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New materialist ontologies in mathematics education: the body in/of mathematics


In this paper we study the mathematical body as an assemblage of human and non-human mathematical concepts. We argue that learners’ bodies are always in the process of becoming assemblages of diverse and dynamic materialities. Following the work of the historian of science Karen Barad, we argue that mathematical concepts must be considered dynamic material, and we suggest a “pedagogy of the concept” that animates concepts as both logical and ontological. We draw on the philosopher of mathematics Gilles Châtelet in order to pursue this argument, elaborating on the way that mathematical concepts partake of the mobility of the virtual, while learners, in engaging with this mobility, enter a material process of becoming. We show how the concept of virtuality allows us to look at mathematical concepts in school curriculum in new ways.

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  1. See for instance the 2012 special issue of the Journal of the Learning Sciences 21(2).

  2. Cutler and MacKenzie borrow the use of the term from Deleuze, who nicely leverages this mathematical concept to talk about processes of determination in which relations are more ontologically primitive than relata.

  3. The simultaneous functioning we are describing here might evoke for readers a comparison with the process/content distinction made in the NCTM Standards. An important difference, however, is that the same concept (parity, in this case) partakes of both the content and the process. Moreover, when functioning on the ontological level, parity has much greater precision and power than process strands such as representation, communication and visualization.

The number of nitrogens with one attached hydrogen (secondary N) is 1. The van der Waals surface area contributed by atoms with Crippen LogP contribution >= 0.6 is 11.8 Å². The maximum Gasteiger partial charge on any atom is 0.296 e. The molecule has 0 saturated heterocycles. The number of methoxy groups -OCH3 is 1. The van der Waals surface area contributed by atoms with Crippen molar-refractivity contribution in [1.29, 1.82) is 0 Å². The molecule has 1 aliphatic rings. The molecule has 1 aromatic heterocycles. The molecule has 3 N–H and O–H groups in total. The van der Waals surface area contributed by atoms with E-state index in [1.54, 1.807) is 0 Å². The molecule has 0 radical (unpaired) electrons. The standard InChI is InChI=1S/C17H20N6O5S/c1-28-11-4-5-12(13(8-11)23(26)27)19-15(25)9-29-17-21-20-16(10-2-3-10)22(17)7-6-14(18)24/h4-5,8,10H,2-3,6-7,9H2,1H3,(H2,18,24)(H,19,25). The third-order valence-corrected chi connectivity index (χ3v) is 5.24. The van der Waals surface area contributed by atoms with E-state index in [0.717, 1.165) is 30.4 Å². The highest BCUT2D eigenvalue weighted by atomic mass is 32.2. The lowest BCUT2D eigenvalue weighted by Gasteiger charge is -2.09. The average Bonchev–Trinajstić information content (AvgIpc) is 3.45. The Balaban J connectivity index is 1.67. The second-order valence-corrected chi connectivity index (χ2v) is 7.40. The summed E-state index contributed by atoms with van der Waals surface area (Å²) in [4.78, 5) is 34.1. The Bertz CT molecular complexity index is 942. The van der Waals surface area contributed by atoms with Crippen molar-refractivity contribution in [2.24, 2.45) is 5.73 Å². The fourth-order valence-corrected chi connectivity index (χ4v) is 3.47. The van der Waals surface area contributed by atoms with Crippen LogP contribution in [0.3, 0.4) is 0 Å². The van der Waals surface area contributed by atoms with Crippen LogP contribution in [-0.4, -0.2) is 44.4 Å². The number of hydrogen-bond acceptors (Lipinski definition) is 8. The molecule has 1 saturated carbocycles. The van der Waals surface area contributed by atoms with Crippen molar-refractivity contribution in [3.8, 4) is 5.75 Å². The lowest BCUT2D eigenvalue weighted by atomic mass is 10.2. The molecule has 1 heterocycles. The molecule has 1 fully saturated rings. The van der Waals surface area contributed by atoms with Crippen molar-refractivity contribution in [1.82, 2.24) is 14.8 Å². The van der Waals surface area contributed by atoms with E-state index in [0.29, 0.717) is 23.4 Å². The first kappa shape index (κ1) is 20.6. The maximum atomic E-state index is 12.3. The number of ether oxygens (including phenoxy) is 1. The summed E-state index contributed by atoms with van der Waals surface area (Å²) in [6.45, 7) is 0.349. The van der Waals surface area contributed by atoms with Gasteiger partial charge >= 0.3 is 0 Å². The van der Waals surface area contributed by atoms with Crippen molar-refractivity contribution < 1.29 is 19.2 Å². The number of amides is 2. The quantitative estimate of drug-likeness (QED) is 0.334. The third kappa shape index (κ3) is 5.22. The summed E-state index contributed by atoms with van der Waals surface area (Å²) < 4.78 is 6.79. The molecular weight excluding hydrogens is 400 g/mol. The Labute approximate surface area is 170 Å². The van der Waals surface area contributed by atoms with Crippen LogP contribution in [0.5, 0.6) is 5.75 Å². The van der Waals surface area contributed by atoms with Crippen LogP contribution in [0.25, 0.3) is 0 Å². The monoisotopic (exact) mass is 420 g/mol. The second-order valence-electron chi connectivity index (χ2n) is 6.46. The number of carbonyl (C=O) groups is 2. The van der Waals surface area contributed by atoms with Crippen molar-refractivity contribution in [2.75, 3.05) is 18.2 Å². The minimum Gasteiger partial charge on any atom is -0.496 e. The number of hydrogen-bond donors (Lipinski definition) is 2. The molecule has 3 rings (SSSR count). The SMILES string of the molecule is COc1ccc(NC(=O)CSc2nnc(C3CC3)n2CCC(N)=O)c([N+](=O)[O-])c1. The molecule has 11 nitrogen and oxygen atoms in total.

4. In this he follows the scholastic tradition of contrasting extension—that being the interval actually travelled and its duration in time—with intension—that being its quickness, slowness or “lateness” (Châtelet, 2000, p. 38). As odd as this distinction might seem to modern readers, it is used by Châtelet to disrupt the privileging of position over motion, and to try and imagine motion as the ontogenetic force by which position (or extension) comes into being.

  5. In referring to “iteration,” Châtelet means the kind of mechanical repeated juxtaposition of numbers that characterizes addition and subtraction (and some conceptions of multiplication).


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Correspondence to Elizabeth de Freitas.

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de Freitas, E., Sinclair, N. New materialist ontologies in mathematics education: the body in/of mathematics. Educ Stud Math 83, 453–470 (2013).

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  • Embodiment
  • Materialism
  • Concept
  • Virtual